Page Two THE BLUE BONNET
,. I ••
Just to Let You Know!
GOOD TO THE LAST DROP
I've lathered the deck till I feel like a wreck
I've scrubbed where the bulkheads were tarnished
From sunset to dawn till the last spot was
I've polished and painted and varnished.
The angle- iron gleams, the over- head beams
While waiting for white gloves to tryout
And lookit, you mu&, s, at the battle port Jugs
So shiny they must knock your eye out.
I cleaned and I chipped, not a square inch
I got all the corners and niches
The blowers I scrubbed, the bright work
With a rag from an old pair of britches.
And now that I'm through, there's nothing
But to Oop in the depths of dejection.
I worked to a shred and I wish I were dead
For the Skipper called off his inspection I .....
The Wind- scoop ...
F. L. Macumber, CY, Captain's Office,
recently interviewed on why he
so eagerly desires to do another
cruise in China, bewildered his listeners
by saying, " Home Sweet Homethere
is no place like home!"
Dutch, CWT, " A" Division, heartily
remarked that the ship needs a fullfledged
chief as Chief Master- at- Arms
and if there's any difficulty in finding
a chief suitable for the job, he, at a
moments notice, is ready to volunteer.
Moose Winters, SF2c, is very much
under the impression that since Sammie
Ashcraft has been transferred,
he, " Moosie," is senior SF2c., aboard
ship. Of course he asks that we disregard
time in rate and service, and
think only of brains and brawn.
Henry Nickel, BM2c, has posted
the following notice: " From a Castle
to a Park Bench, in three easy lessons."
Not only has he studied hard,
but he knows from experience. " From
the sail locker to the 1st division.'
Boo, Y2c., Exec's Office, has placed
back on the moon's perch his beautiful
blonde, but from the flaming sun
has received a gorgeous red head.
We're not sure, but we're under the
impression, if the permanent wave
is caught in a rain storm, he won't
be able to turn to the stars for
A little hillbilly watched a man at
a tourist camp making use of a comb
and brush, a tooth brush, a nail file,
and a whisk broom.
" Gee, mister," he finally queried.
" Are you always that much trouble
A soldier went to his colonel and
a ked for leave to go home to help
his wife with her spring cleaning.
" I don't like to refuse you," said
the colonel, " but I've just received a
letter from your wife saying that you
are no use around the house."
The soldier saluted and turned to
go. At the door he stopped, turned and
" Colonel, there are two persons in
this regiment who handle the truth
loosely, and I'm one of them. I'm not
Tell me about yourself- your troubles,
your amb! lions, your telephone
Let's take the first boat over and
come right back on the next one!
What do you say we go ashore for
a hike and on the way stop by at
the Club for just one beer?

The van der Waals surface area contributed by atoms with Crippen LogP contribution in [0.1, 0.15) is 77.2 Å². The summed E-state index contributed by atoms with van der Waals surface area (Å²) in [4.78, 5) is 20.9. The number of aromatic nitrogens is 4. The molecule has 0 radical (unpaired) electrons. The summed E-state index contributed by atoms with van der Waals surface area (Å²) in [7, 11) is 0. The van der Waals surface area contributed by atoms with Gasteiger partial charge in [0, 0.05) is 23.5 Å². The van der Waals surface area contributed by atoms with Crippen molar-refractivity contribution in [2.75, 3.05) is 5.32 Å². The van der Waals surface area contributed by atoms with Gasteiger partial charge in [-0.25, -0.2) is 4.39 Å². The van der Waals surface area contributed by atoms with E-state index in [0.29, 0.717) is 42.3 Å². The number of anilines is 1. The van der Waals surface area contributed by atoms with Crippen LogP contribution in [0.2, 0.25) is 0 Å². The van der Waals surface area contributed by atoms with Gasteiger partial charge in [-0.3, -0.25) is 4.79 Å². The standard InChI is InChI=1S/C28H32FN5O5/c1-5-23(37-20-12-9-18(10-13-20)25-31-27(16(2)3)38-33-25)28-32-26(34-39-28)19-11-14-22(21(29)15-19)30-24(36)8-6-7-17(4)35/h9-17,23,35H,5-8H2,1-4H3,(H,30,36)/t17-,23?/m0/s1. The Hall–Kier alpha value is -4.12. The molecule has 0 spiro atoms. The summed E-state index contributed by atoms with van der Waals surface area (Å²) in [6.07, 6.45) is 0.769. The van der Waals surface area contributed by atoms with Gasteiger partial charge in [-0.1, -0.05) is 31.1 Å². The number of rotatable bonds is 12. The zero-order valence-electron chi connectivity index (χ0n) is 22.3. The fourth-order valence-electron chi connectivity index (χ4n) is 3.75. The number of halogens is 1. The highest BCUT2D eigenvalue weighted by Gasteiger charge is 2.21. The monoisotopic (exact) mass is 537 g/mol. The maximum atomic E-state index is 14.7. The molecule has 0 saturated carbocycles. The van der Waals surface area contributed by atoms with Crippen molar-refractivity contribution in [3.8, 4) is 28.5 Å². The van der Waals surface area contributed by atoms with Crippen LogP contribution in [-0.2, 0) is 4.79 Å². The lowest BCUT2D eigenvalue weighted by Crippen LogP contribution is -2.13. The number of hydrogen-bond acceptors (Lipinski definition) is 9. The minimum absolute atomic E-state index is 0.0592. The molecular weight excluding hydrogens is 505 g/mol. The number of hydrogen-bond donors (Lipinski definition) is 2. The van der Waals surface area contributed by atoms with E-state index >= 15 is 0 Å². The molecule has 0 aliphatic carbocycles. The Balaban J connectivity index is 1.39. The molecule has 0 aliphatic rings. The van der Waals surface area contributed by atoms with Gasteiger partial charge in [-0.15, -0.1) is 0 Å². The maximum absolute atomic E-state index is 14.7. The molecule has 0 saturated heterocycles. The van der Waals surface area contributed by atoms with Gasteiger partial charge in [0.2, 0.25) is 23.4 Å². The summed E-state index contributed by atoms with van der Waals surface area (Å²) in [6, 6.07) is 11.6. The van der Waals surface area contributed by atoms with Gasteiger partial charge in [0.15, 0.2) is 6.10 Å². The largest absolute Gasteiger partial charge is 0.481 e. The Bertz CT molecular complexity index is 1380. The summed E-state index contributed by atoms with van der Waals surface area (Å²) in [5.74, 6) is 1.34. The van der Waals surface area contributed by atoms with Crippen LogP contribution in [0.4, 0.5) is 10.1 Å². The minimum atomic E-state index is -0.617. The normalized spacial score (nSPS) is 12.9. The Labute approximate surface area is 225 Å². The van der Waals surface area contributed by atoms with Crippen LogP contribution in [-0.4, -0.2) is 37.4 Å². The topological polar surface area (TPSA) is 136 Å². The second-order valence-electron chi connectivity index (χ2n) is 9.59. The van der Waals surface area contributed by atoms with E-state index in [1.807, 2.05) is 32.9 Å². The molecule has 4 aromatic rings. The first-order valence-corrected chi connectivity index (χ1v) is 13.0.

Famous Last Words
A radioman with calloused hands?
A watertender who carries his own
An electrician's mate walking around
without a test lamp?
A yeoman with dirt under his fingernails?
A signalman who didn't powder his
nose before sending a semaphore
A machinist's mate who changed his
shoes before going on deck after a
A storekeeper who didn't want a
working party to empty his waste
A boatswain's mate who was always
A shipfitter who was always in a
hurry, but never got anywhere?
A baker who said, " Sure, help yourself
to the pie."?
A ship's cook who said, " Sandwiches
at ten o'clock, Sailor"?
A carpenter's mate who was pleasant
to a coxswain whose boat just had
a stern torn off?
A musician who cl'::~ dn't qualify as a
A pharmacist's mate who didn't always
recomme: ld salts for all ailments?
A printer who didn't have ink on his
face and hands?
A painter who didn't say, " Get a
Did You Ever See
F. B. Weiler
Ens. J. Morrison
E. C. Simmons, Y3c
W. C. Ridge. MM2c
J. W. Tinkle, Seale
T. B. Razlai'f. Prtr3c
Published every two weeks by the ship's
company of the USS HOUSTON, Captain
J. B. Oldendorf, USN, Commanding, and Commander
H. L. Grosskopf, USN, Executive
Getting out this paper is no picnic.
If I print jokes people say I'm silly:
If I don't, they say I'm too serious.
If I clip things from other papers,
I'm too lazy to write myself;
If I don't, I'm stuck on my own stuff.
If I stick close to the job all day,
I ought to be in the office, on the job.
If I don't print contributions,
I don't appreciate true genius;
And if I do print them, the paper is full of
If I make a change in the other fellow's
write- up, I'm critical;
If I don't, I'm asleep.
Now like as not some goy will say I swiped
this from some other paper.
I DlDl - Minneapolis North Star
This little advertising slogan is only
a 1) 10re modernistic version of the old
proverb, " A thing worth doing is
worth doing well". It is the slogan
of men in all times and places who
undertake a task only when they intend
to finish it and finish it well.
It is the earmark of a reputable
man. It would be sort of nice, I'm
thinking, if people would be able to
say that of me some day when my
cruise is over. But more satisfactory,
if I myself knew that I had put
heart and soul into the job. Regardless
of what others said or thought, as
long as I could convince myself that
I'd done my very utmost, I could leave
With squared shoulders and lifted
You see, I'm a " short- timer," and
that's why I'm thinking these things.
And now, shipmates, here's a final
tip: if a beautiful hula- maiden happens
to take a fancy to you, and says,
" E hele haua! She means, " Let's
Please don't get your wires crossed
" Hele aku oe!" or " Scram!" when
all the time you mean:
" Hiki no! Owai kou inoa?" which
means, " Can do; what's your name?"